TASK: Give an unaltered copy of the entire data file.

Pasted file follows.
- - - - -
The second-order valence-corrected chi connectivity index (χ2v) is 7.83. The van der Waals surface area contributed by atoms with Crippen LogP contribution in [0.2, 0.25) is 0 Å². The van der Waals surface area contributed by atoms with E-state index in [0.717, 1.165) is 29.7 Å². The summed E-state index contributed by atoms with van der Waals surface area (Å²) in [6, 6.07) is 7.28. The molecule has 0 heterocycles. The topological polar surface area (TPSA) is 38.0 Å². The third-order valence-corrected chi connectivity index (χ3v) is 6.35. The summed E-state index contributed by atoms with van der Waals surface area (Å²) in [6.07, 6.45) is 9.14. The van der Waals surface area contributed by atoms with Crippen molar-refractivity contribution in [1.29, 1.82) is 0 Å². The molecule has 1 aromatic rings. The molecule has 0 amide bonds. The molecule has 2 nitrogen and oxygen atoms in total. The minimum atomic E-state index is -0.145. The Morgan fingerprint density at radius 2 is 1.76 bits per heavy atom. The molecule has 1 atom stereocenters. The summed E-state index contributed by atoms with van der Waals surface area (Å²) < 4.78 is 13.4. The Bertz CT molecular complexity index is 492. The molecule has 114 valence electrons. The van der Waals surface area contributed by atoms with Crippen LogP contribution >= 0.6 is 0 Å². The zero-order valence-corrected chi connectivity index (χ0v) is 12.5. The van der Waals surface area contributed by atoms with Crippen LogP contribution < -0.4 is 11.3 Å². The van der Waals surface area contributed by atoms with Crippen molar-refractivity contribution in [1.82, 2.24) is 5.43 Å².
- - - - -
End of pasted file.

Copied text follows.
The second-order valence-corrected chi connectivity index (χ2v) is 7.83. The van der Waals surface area contributed by atoms with Crippen LogP contribution in [0.2, 0.25) is 0 Å². The van der Waals surface area contributed by atoms with E-state index in [0.717, 1.165) is 29.7 Å². The summed E-state index contributed by atoms with van der Waals surface area (Å²) in [6, 6.07) is 7.28. The molecule has 0 heterocycles. The topological polar surface area (TPSA) is 38.0 Å². The third-order valence-corrected chi connectivity index (χ3v) is 6.35. The summed E-state index contributed by atoms with van der Waals surface area (Å²) in [6.07, 6.45) is 9.14. The van der Waals surface area contributed by atoms with Crippen molar-refractivity contribution in [1.29, 1.82) is 0 Å². The molecule has 1 aromatic rings. The molecule has 0 amide bonds. The molecule has 2 nitrogen and oxygen atoms in total. The minimum atomic E-state index is -0.145. The Morgan fingerprint density at radius 2 is 1.76 bits per heavy atom. The molecule has 1 atom stereocenters. The summed E-state index contributed by atoms with van der Waals surface area (Å²) < 4.78 is 13.4. The Bertz CT molecular complexity index is 492. The molecule has 114 valence electrons. The van der Waals surface area contributed by atoms with Crippen LogP contribution >= 0.6 is 0 Å². The zero-order valence-corrected chi connectivity index (χ0v) is 12.5. The van der Waals surface area contributed by atoms with Crippen LogP contribution < -0.4 is 11.3 Å². The van der Waals surface area contributed by atoms with Crippen molar-refractivity contribution in [1.82, 2.24) is 5.43 Å².